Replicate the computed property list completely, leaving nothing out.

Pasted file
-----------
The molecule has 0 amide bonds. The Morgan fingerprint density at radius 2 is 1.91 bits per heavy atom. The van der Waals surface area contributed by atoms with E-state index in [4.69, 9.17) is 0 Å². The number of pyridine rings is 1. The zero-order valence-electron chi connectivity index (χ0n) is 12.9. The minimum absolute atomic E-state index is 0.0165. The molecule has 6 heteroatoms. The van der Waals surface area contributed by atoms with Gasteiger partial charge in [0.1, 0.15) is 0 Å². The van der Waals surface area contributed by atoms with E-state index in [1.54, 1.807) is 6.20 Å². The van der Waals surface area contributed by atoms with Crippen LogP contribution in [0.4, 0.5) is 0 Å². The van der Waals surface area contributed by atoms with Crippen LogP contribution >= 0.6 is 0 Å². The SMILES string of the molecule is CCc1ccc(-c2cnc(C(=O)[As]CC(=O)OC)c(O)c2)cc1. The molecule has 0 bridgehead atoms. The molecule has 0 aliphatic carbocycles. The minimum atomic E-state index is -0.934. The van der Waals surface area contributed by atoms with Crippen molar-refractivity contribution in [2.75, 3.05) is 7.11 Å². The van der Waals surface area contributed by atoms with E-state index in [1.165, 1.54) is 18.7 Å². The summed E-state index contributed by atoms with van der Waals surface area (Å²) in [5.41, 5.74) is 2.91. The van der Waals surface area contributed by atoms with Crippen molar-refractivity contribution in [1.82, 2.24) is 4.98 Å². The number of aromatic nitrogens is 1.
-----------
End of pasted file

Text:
The molecule has 0 amide bonds. The Morgan fingerprint density at radius 2 is 1.91 bits per heavy atom. The van der Waals surface area contributed by atoms with E-state index in [4.69, 9.17) is 0 Å². The number of pyridine rings is 1. The zero-order valence-electron chi connectivity index (χ0n) is 12.9. The minimum absolute atomic E-state index is 0.0165. The molecule has 6 heteroatoms. The van der Waals surface area contributed by atoms with Gasteiger partial charge in [0.1, 0.15) is 0 Å². The van der Waals surface area contributed by atoms with E-state index in [1.54, 1.807) is 6.20 Å². The van der Waals surface area contributed by atoms with Crippen LogP contribution in [0.4, 0.5) is 0 Å². The van der Waals surface area contributed by atoms with Crippen LogP contribution >= 0.6 is 0 Å². The SMILES string of the molecule is CCc1ccc(-c2cnc(C(=O)[As]CC(=O)OC)c(O)c2)cc1. The molecule has 0 bridgehead atoms. The molecule has 0 aliphatic carbocycles. The minimum atomic E-state index is -0.934. The van der Waals surface area contributed by atoms with Crippen molar-refractivity contribution in [2.75, 3.05) is 7.11 Å². The van der Waals surface area contributed by atoms with E-state index in [1.165, 1.54) is 18.7 Å². The summed E-state index contributed by atoms with van der Waals surface area (Å²) in [5.41, 5.74) is 2.91. The van der Waals surface area contributed by atoms with Crippen molar-refractivity contribution in [1.82, 2.24) is 4.98 Å². The number of aromatic nitrogens is 1.